Ronald Mason Jr. Named President of the University of the District of Columbia

ronald_mason_photoRonald Mason Jr. was named the next president of the University of the District of Columbia. He will take office on July 1.

Since 2010, Mason has served as president of the Southern University System. Earlier in his career, he was president of Jackson State University in Mississippi and served in several administrative posts at Tulane University in New Orleans.

In June 2014 President Mason ruffled some feathers when he proposed a reorganization of the Southern University System structure so that the main campus at Baton Rouge would be under the control of the system’s president office. As a result, the faculty senate at the Baton Rouge campus approved a vote of no confidence in Mason and later called on the board to fire him. The board of supervisors approved President Mason proposal to merge the two positions but voted not to extend his contract past June 30, 2015. A search is currently underway to fill the dual position of president of Southern University and chancellor of Southern University at Baton Rouge

A native of New Orleans, President Mason is a graduate of Columbia University and the Columbia Law School.

Related Articles

1 COMMENT

Leave a Reply

Get the JBHE Weekly Bulletin

Receive our weekly email newsletter delivered to your inbox

Latest News

In Memoriam: O. Jerome Green, 1954-2024

President of historically Black Shorter College O. Jerome Green passed way unexpectedly on April 8. Since he became president in 2012, the college has experienced record-breaking enrollment and graduation rates, created new academic programs, and established the STEM Center for Academic Excellence.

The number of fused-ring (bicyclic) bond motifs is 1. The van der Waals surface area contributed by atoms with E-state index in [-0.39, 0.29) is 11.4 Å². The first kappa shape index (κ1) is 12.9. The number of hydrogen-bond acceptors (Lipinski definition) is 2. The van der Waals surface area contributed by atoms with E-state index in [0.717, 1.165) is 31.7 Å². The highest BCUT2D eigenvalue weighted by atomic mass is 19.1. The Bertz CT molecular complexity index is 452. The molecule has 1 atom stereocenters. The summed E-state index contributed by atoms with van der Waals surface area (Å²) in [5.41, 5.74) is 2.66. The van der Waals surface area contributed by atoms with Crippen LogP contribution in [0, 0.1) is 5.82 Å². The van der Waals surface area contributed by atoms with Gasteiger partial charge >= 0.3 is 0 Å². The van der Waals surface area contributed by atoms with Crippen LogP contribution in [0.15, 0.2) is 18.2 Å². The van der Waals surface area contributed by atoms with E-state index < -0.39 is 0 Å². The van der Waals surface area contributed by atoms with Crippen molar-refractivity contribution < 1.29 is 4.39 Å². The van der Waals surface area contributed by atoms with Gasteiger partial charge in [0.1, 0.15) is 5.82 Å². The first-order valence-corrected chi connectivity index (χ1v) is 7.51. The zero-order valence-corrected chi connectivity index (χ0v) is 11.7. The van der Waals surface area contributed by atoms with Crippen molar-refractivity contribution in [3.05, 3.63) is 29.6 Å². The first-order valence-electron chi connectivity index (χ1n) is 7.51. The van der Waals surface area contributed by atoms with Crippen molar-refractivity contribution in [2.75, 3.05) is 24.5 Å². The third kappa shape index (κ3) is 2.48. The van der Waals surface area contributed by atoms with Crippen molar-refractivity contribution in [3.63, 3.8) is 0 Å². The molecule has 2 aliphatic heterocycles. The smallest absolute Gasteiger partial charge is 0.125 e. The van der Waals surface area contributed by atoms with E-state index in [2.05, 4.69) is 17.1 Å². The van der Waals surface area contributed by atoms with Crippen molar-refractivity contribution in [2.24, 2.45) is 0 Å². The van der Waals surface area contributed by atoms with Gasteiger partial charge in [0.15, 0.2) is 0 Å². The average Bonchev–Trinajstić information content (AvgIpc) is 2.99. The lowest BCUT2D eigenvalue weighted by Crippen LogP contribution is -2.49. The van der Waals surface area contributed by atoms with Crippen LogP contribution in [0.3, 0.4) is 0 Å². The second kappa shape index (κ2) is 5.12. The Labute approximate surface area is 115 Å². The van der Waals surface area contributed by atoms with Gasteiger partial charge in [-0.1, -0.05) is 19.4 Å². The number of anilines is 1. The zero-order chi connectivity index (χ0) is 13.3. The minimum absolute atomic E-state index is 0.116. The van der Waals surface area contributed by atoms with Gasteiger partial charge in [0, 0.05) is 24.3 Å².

Federal Report Uncovers Lack of Faculty Diversity and Delay in Federal Discrimination Complaint Processing

In addition to a lack of diversity in higher education faculty, the report revealed a frequent delay by the Department of Education when referring discrimination complaints to the Equal Employment Opportunity Commission.

Christopher Span Appointed Dean of Rutgers University Graduate School of Education

Dr. Span, professor of education policy, organization, and leadership at the University of Illinois, is a scholar of African American educational history. He has experience in both academic and administrative leadership positions.

Lingering Mistrust From Tuskegee Syphilis Study Connected to COVID-19 Vaccine Reluctance

African Americans who lived within 750 miles of Tuskegee, Alabama, were more reluctant to receive the COVID-19 vaccine than their White neighbors, as well as Black Americans from other United States regions. The authors attribute this finding to lingering mistrust of public health services as a result of the Tuskegee Syphilis Study which ran from the 1930s to 1972.

Featured Jobs